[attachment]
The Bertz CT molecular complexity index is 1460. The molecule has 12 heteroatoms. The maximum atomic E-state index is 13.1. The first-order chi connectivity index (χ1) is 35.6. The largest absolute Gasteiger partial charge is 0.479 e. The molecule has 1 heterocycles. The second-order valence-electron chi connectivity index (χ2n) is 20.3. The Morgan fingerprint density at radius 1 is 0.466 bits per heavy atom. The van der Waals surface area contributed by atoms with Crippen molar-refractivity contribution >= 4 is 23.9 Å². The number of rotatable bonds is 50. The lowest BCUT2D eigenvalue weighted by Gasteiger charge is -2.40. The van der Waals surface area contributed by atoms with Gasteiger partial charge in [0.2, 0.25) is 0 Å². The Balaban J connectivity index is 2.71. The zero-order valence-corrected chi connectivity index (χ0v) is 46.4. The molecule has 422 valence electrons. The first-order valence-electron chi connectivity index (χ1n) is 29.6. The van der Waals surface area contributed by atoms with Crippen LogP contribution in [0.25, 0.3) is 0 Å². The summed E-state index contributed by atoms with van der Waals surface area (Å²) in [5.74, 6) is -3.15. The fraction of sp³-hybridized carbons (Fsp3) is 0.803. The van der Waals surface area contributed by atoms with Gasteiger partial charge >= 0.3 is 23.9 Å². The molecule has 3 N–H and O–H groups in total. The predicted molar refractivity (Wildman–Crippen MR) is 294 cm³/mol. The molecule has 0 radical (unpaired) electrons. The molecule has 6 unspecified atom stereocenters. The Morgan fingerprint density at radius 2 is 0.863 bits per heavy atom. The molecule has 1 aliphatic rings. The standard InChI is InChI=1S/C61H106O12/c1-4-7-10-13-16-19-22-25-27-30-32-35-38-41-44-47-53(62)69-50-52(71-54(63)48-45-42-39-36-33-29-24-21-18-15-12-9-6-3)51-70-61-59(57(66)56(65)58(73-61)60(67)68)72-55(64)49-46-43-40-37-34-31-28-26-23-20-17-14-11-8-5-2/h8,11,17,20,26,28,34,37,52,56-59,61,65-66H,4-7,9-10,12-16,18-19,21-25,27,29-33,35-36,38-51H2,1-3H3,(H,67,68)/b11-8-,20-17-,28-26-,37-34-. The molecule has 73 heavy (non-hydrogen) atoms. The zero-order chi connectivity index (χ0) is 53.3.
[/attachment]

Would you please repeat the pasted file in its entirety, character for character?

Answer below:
The Bertz CT molecular complexity index is 1460. The molecule has 12 heteroatoms. The maximum atomic E-state index is 13.1. The first-order chi connectivity index (χ1) is 35.6. The largest absolute Gasteiger partial charge is 0.479 e. The molecule has 1 heterocycles. The second-order valence-electron chi connectivity index (χ2n) is 20.3. The Morgan fingerprint density at radius 1 is 0.466 bits per heavy atom. The van der Waals surface area contributed by atoms with Crippen molar-refractivity contribution >= 4 is 23.9 Å². The number of rotatable bonds is 50. The lowest BCUT2D eigenvalue weighted by Gasteiger charge is -2.40. The van der Waals surface area contributed by atoms with Gasteiger partial charge in [0.2, 0.25) is 0 Å². The Balaban J connectivity index is 2.71. The zero-order valence-corrected chi connectivity index (χ0v) is 46.4. The molecule has 422 valence electrons. The first-order valence-electron chi connectivity index (χ1n) is 29.6. The van der Waals surface area contributed by atoms with Crippen LogP contribution in [0.25, 0.3) is 0 Å². The summed E-state index contributed by atoms with van der Waals surface area (Å²) in [5.74, 6) is -3.15. The fraction of sp³-hybridized carbons (Fsp3) is 0.803. The van der Waals surface area contributed by atoms with Gasteiger partial charge >= 0.3 is 23.9 Å². The molecule has 3 N–H and O–H groups in total. The predicted molar refractivity (Wildman–Crippen MR) is 294 cm³/mol. The molecule has 0 radical (unpaired) electrons. The molecule has 6 unspecified atom stereocenters. The Morgan fingerprint density at radius 2 is 0.863 bits per heavy atom. The molecule has 1 aliphatic rings. The standard InChI is InChI=1S/C61H106O12/c1-4-7-10-13-16-19-22-25-27-30-32-35-38-41-44-47-53(62)69-50-52(71-54(63)48-45-42-39-36-33-29-24-21-18-15-12-9-6-3)51-70-61-59(57(66)56(65)58(73-61)60(67)68)72-55(64)49-46-43-40-37-34-31-28-26-23-20-17-14-11-8-5-2/h8,11,17,20,26,28,34,37,52,56-59,61,65-66H,4-7,9-10,12-16,18-19,21-25,27,29-33,35-36,38-51H2,1-3H3,(H,67,68)/b11-8-,20-17-,28-26-,37-34-. The molecule has 73 heavy (non-hydrogen) atoms. The zero-order chi connectivity index (χ0) is 53.3.